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Milk Powder Production

Milk Powder Production

Powdered milk in general

Powdered milk or dried milk is a manufactured dairy product made by dehydrating liquid milk through several drying processes until it is a powder.. One purpose of drying milk is to preserve it; milk powder has a far longer shelf life than liquid milk and does not need to be refrigerated.

History and Production

In the 13th century, Marco Polo reported that soldiers of Kublai Khan carried sun-dried milk on their expeditions. In more recent times, milk has been dried in thin films on heated rollers. The earliest patents for this process date from the turn of the last century. Such roller drying was the main method of producing milk powders until the 1960s when spray drying became prevalent. The manufacturing of milk powder is a very big business in the 21st century.

Milk powder manufacture is a simple process able to be performed on a large scale. Production involves the gentle removal of water at the lowest possible cost under stringent hygiene conditions while retaining all the desirable natural properties of the milk such as color, flavor, solubility and nutritional value.

Whole (full cream) milk contains about 87% water. Skim milk contains about 91% water. During milk powder production water is removed by boiling the milk under reduced pressure at low temperature in a process known as evaporation. The resulting concentrated milk is then sprayed in a fine mist into hot air to remove further moisture thus forming a powder. Approximately 13 kg of whole milk powder (WMP) or 9 kg of skim milk powder (SMP) can be made from 100 liters of whole milk.

Why the need to measure humidity?

Optimum dryer performance can be attained by monitoring the inlet and outlet flow to and from the dryer. Both, air temperature and relative humidity are measured.

In most cases two probes are installed on each dryer. One is installed on the inlet and one on the outlet exhaust. The relative humidity and temperature measurement will then be used to balance the dryer for optimum drying, thus reducing energy costs.

Milk powder production process


The conventional process for the production of milk powders starts with taking the raw milk received at the dairy factory and pasteurizing and separating it into skim milk and cream using a centrifugal cream separator. If WMP is to be manufactured, a portion of the cream is added back to the skim milk to produce a milk with a standardized fat content (typically 26-30% fat in the powder). Surplus cream is used to make butter or anhydrous milk fat.


The next step in the process is “preheating” during which the standardized milk is heated to temperatures between 75 and 120 °C. The milk is held in this condition for a specified time ranging from a few seconds up to several minutes (pasteurization: 72 °C for 15 s). Preheating causes a controlled denaturation of the whey proteins in the milk and it destroys bacteria, inactivates enzymes, generates natural antioxidants and imparts heat stability. The exact heating/holding regime depends on the type of product and its intended end-use. High preheats in WMP are associated with improved shelf life but reduced solubility. Preheating may be either indirect (via heat exchangers), or direct (via steam injection or infusion into the product), or a mixture of the two. Indirect heaters generally use waste heat from other parts of the process in order to reduce energy costs.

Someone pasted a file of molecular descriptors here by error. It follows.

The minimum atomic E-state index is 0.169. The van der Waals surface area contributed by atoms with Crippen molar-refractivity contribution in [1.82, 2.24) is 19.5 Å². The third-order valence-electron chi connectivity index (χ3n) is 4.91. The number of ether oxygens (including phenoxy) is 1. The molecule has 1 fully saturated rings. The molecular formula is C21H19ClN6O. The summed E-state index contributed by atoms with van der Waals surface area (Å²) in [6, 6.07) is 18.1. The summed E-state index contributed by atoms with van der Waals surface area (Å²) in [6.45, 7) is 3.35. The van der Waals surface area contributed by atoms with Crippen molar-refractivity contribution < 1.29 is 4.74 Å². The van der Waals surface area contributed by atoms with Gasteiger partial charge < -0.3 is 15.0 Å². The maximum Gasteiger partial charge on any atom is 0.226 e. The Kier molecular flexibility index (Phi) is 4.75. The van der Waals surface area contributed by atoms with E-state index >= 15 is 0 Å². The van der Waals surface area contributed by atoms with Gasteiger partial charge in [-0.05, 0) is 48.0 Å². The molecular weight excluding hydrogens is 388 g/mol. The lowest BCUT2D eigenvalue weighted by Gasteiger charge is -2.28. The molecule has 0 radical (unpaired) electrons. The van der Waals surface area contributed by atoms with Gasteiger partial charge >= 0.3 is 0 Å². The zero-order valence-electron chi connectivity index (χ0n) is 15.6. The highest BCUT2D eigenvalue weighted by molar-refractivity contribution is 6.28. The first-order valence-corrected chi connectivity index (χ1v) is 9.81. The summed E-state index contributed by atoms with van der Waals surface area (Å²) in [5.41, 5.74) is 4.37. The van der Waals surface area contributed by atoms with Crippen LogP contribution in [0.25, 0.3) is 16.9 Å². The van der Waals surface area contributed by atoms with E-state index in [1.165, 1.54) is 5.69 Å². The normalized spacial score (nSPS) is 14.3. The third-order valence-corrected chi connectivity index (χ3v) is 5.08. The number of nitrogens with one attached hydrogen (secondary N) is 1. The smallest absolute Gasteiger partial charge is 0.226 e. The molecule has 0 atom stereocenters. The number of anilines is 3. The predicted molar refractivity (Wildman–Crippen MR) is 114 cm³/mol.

In the evaporator, the preheated milk is concentrated in stages or “effects” from around 9.0% total solids content for skim milk and 13% for whole milk, up to 45-52% total solids. This is achieved by boiling the milk under a vacuum at temperatures below 72°C in a falling film on the inside of vertical tubes, and removing the water as vapor. This vapor, which may be mechanically or thermally compressed, is then used to heat the milk in the next effect of the evaporator which may be operated at a lower pressure and temperature than the preceding effect. Modern plants may have up to seven effects for maximum energy efficiency. More than 85% of the water in the milk may be removed in the evaporator. Evaporators are extremely noisy because of the large quantity of water vapor traveling at very high speeds inside the tubes.


Spray drying involves atomizing the milk concentrate from the evaporator into fine droplets. This is done inside a large drying chamber in a flow of hot air (up to 200 °C) using either a spinning disk atomizer or a series of high pressure nozzles. The milk droplets are cooled by evaporation and they never reach the temperature of the air. The concentrate may be heated prior to atomization to reduce its viscosity and to increase the energy available for drying. Much of the remaining water is evaporated in the drying chamber, leaving a fine powder with around 6% moisture content with a mean particle size typically of <0.1 mm diameter. Final or “secondary” drying takes place in a fluid bed, or in a series of such beds, in which hot air is blown through a layer of fluidized powder removing water to the point of a moisture content between 2-4%.


Milk powders are immensely more stable than fresh milk but protection from moisture, oxygen, light and heat is needed in order to maintain their quality and shelf life. Milk powders readily take up moisture from the air, leading to a rapid loss of quality and caking or lumping. The fat in WMPs can react with oxygen in the air to give off-flavors, especially at higher storage temperatures (> 30°C) such as found in the lower latitudes of the Tropics. Milk powder is packed into either plastic-lined multi-wall bags (25 kg) or bulk bins (600 kg).